On UTI Front, Chicken Dinner is No Winner

This is a little bizarre......


For years, researchers have been trying to confirm an apparent link between the Escherichia coli in poultry and urinary tract infections (UTIs) in humans. Now, there's another hint of a connection between contamination back on the farm and nasty germs in our bladders.

Researchers who examined meat from retail stores in California and urine from patients with UTIs found that nearly 25% of chicken and turkey samples shared the same genotypes that were found in the urine samples, according to Reina Yamaji, MD, PhD, of the University of California at Berkeley.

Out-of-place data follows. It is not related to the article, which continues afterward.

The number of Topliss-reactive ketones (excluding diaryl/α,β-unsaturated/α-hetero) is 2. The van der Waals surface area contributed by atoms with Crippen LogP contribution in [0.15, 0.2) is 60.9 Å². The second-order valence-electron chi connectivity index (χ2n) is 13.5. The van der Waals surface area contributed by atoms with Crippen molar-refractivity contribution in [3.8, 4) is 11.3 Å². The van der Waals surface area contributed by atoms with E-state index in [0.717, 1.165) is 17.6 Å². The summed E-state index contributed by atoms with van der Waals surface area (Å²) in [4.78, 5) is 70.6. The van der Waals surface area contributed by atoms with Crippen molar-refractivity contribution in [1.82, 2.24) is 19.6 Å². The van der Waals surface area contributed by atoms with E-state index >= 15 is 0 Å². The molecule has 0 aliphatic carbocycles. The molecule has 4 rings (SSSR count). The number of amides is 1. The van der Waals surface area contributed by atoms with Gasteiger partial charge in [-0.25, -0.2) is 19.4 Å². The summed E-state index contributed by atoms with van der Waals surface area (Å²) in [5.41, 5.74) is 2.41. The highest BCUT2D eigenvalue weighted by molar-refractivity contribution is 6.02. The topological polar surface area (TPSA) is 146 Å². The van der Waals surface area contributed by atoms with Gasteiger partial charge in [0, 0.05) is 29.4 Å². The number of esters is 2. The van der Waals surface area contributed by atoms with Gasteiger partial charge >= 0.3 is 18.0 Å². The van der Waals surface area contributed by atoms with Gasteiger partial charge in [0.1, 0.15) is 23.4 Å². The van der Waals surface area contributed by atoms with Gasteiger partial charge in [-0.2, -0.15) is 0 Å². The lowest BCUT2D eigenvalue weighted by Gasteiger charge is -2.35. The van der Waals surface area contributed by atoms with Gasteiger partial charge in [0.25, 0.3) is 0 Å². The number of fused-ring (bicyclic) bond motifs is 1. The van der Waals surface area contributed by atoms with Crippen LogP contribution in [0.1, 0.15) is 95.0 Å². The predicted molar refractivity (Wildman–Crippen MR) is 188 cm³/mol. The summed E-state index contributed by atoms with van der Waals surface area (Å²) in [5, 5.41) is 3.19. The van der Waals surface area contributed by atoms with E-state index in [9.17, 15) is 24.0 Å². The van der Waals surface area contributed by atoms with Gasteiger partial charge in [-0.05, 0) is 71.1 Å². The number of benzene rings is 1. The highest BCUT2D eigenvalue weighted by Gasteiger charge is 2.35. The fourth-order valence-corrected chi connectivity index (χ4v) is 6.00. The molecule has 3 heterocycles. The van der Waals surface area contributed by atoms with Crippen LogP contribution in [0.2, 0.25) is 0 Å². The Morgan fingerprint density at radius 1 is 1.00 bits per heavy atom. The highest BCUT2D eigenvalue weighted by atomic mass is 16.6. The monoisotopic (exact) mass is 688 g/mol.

Analysis showed 72 E coli genotypes that were unique to retail meat, 49 genotypes unique to human UTIs, and 12 shared genotypes, Yamaji reported at the annual IDWeek meeting, sponsored jointly by the Infectious Diseases Society of America (IDSA), the Pediatric Infectious Diseases Society (PIDS), the Society for Healthcare Epidemiology of America (SHEA), and the HIV Medicine Association (HIVMA).

Of the six most common E coli genotypes in humans, three of them were found in both retail meat and humans, she said.

The findings don't solve the mystery of whether the meats we eat -- especially poultry -- are directly related to human UTIs, an outside expert told MedPage Today.

"Evidence is growing, but a direct link has not been made yet," according to Amee Manges, PhD, of the University of British Columbia School of Population and Public Health in Vancouver. Still, she said, "these results add to the existing body of research."